Matthew Dear has a unique approach to creativity “I find that most times if I go into the studio with a direct motive, I will most likely veer off in the opposite direction”. As one of founders of Ghostly International along side Sam Valenti, they have managed to accumulate one of the most forward thinking artists rosters in the electronic world including Fort Romeo, Tycho, Com Truise & Gold Panda to name a few. We were excited to pick his brain on the electronic world, his new album Bunny and the role of his record label. Dear states “We are of an age that bridges a gap between the days before the internet and the generations raised on screens. I think this helps keep us somewhat in the right place culturally”.
Q) Congrats on Bunny! how did the album manifest?
Thank you! It took about 6 years. Basically, a compendium of my life’s anecdotes since the last album amidst having kids and moving back to Ann Arbor, Michigan.
Q) How did you find your own voice with music initially? Where did you draw upon for inspiration?
Well, in the beginning it’s just the way I sound. But there are definite moments where I may have absorbed inspiration by listening to people I really find intriguing. Over the years those have been artists like Townes Van Zandt, Panda Bear, Gary Numan, Brian Eno’s voice.
Q) Can you tell us a little about Ghostly International, the ethos behind it and if you have a purpose as such for the label?
Ghostly is the first label I ever released on, and will most likely be the last. I met Sam Valenti in college and he shared with me his dreams of starting record label. Luckily, we became steadfast friends and I shared all of my music with him from the very beginning. The label has always been his baby, and I have little to do with the day to day business, but we are always connected on the back end of things.
Q) How do you think your music /Ghostly has played a wider role in culture, society, politics?
We are of an age that bridges a gap between the days before the internet and the generations raised on screens. I think this helps keep us somewhat in the right place culturally. I don’t write music for kids, but I hope I’m not too much of an alien yet in their eyes.
Q) Do you think about context when creating music?
Ultimately, I make music for myself. The starting point is always me, in front of some music making device trying to entertain myself by creatively passing time. This isn’t to say ideas manifest afterward, and evolve into songs that might make me think of something in particular. But, it’s never an overt signal directed toward anyone. I’m curious what my kids will think, but I don’t alter my music for them.
Q) What’s your creative approach generally like? Do you have a set approach or is it flexible?
It’s usually very open ended. I find that most times if I go into the studio with a direct motive, I will most likely veer off in the opposite direction. I am some sort of inevitable procrastinator at most things I do, but my best results are always found at the very end before the clock runs out.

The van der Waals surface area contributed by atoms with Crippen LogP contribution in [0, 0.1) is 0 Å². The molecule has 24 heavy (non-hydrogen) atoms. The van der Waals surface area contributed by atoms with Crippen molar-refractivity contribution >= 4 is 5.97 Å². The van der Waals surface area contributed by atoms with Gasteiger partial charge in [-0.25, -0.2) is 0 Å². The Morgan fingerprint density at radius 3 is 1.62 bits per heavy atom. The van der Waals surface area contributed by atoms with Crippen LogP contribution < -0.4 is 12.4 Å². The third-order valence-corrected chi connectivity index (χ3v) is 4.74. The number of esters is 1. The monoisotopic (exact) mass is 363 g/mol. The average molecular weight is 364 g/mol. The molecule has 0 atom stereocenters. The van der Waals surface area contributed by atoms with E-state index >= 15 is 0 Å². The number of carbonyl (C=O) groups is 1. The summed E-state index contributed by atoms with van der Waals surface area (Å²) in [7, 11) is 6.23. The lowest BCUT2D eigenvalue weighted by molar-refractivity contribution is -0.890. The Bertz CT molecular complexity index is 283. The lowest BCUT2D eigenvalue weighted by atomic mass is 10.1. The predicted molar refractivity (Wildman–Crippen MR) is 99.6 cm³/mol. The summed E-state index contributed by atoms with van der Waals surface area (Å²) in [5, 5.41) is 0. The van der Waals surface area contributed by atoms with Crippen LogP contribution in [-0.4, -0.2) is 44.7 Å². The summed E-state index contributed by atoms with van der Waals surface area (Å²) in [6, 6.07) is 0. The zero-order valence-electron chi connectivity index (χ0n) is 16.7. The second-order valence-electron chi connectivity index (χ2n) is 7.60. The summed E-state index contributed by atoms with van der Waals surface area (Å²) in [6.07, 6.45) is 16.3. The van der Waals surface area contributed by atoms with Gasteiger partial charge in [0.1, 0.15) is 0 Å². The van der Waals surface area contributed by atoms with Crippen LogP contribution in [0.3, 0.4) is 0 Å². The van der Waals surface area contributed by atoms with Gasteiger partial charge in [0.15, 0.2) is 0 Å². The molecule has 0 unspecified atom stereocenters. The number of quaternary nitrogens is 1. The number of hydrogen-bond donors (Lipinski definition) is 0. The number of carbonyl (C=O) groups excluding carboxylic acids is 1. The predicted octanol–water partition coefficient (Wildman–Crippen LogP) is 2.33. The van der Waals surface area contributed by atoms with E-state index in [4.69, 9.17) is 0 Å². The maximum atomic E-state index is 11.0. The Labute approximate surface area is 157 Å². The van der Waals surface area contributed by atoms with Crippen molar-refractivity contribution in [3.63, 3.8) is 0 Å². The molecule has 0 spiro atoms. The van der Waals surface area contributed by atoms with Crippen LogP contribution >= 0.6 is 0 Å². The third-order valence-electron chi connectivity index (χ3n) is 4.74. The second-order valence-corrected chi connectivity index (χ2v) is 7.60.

Q) Do you think there’s still an electronic divide between the USA and Europe?
Not in my case. But I’ve heard recently from booking agents that certain styles of popular electronic music in America don’t go over so well in Europe, but that’s not really my worry.
Q) How much do you think about future proofing your music. I guess electronic music in 50 years will sound so different? is timelessness ever a factor for you?
Oh man, the only time I’ve ever tried to write things that in my mind sound current and popular, I have returned with horrendous results. If there comes a time where my music sounds as dated as old timey big band music, then I’ll either go on the casino circuit or hang my hat up and find another job.
Q) What’s your relationship like with technology? Has it helped or hindered your creatively?
My first album was made on a Sony Vaio desktop with the included 3” speakers. It got a 4 star review in Rolling Stone! Needless to say, technology has been great for me. I’ve had times where I may have relied on it a little too much, and lost a thread of realness that music needs but ultimately if you learn how to balance it it will be extremely useful
Q) Do you think about the impact of technology on your children’s generation?
Absolutely. I think a lot of the kids who are in their 20s now were guinea pigs and their parents weren’t really thinking about a lot of the side effects of all this social magnification and accessibility to a public realm from the pocket of your pants. But now we’re seeing a new understanding and appropriation of this technology because parents like me lived it firsthand and realized that some of the stuff can be extremely addictive and downright brain damaging.
Q) What do you think of Spotify and Machine learning on music consumption?
It’s funny you ask as I just talked about this in one of my lectures to my students at the University of Michigan, School of Music. I had been breaking down my data and realized after sharing it with the kids that meta-data isn’t always correct. For example one of the music streaming sites told me that Vancouver wouldn’t be a big market for me, but I’ve recently been talking with loads of specific fans on Facebook from Vancouver who are really excited for me to play there. So there is a magic buzz In a place like that that will spread amongst word-of-mouth and friends, and no algorithm can pick that up.
Q) What are some lessons that you have been taught that you would pass on to the next generation?
This verse from To Live Is To Fly by Townes Van Zandt is a great life lesson:
Days, up and down they come
Like rain on a congadrum
Forget most, remember some
But don’t turn none away
Everything is not enough
And nothin’ is too much to bear
Where you been is good and gone
All you keep is the getting there
Q) How do you want your music to be remembered?